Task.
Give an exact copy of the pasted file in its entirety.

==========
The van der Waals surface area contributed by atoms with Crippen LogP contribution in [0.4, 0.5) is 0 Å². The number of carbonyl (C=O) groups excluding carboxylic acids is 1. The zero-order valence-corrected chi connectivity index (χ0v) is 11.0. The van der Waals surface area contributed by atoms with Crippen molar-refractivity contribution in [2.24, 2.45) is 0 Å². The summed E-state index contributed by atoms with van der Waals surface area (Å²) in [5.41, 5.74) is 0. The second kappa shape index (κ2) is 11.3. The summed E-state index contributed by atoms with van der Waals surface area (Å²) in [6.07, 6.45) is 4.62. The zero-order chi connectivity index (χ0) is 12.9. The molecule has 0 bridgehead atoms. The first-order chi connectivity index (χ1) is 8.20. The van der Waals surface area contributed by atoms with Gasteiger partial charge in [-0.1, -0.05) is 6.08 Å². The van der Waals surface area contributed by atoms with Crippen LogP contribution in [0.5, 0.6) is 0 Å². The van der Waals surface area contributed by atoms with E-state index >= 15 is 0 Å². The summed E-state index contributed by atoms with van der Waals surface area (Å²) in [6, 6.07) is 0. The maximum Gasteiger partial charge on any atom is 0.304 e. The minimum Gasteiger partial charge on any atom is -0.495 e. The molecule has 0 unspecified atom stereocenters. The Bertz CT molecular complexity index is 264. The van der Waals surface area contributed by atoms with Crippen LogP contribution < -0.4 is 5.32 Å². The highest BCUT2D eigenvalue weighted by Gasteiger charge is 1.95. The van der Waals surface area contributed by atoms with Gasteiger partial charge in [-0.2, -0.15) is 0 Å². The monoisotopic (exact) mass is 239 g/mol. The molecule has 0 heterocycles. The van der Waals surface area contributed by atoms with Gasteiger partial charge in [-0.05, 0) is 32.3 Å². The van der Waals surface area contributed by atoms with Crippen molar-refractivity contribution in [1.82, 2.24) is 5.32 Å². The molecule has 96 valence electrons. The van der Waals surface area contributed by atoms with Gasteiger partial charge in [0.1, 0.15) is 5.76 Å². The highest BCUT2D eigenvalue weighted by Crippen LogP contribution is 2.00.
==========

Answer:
The van der Waals surface area contributed by atoms with Crippen LogP contribution in [0.4, 0.5) is 0 Å². The number of carbonyl (C=O) groups excluding carboxylic acids is 1. The zero-order valence-corrected chi connectivity index (χ0v) is 11.0. The van der Waals surface area contributed by atoms with Crippen molar-refractivity contribution in [2.24, 2.45) is 0 Å². The summed E-state index contributed by atoms with van der Waals surface area (Å²) in [5.41, 5.74) is 0. The second kappa shape index (κ2) is 11.3. The summed E-state index contributed by atoms with van der Waals surface area (Å²) in [6.07, 6.45) is 4.62. The zero-order chi connectivity index (χ0) is 12.9. The molecule has 0 bridgehead atoms. The first-order chi connectivity index (χ1) is 8.20. The van der Waals surface area contributed by atoms with Gasteiger partial charge in [-0.1, -0.05) is 6.08 Å². The van der Waals surface area contributed by atoms with Crippen LogP contribution in [0.5, 0.6) is 0 Å². The van der Waals surface area contributed by atoms with E-state index >= 15 is 0 Å². The summed E-state index contributed by atoms with van der Waals surface area (Å²) in [6, 6.07) is 0. The maximum Gasteiger partial charge on any atom is 0.304 e. The minimum Gasteiger partial charge on any atom is -0.495 e. The molecule has 0 unspecified atom stereocenters. The Bertz CT molecular complexity index is 264. The van der Waals surface area contributed by atoms with Crippen LogP contribution < -0.4 is 5.32 Å². The highest BCUT2D eigenvalue weighted by Gasteiger charge is 1.95. The van der Waals surface area contributed by atoms with Gasteiger partial charge in [-0.2, -0.15) is 0 Å². The monoisotopic (exact) mass is 239 g/mol. The molecule has 0 heterocycles. The van der Waals surface area contributed by atoms with Gasteiger partial charge in [-0.05, 0) is 32.3 Å². The van der Waals surface area contributed by atoms with Crippen molar-refractivity contribution in [1.82, 2.24) is 5.32 Å². The molecule has 96 valence electrons. The van der Waals surface area contributed by atoms with Gasteiger partial charge in [0.1, 0.15) is 5.76 Å². The highest BCUT2D eigenvalue weighted by Crippen LogP contribution is 2.00.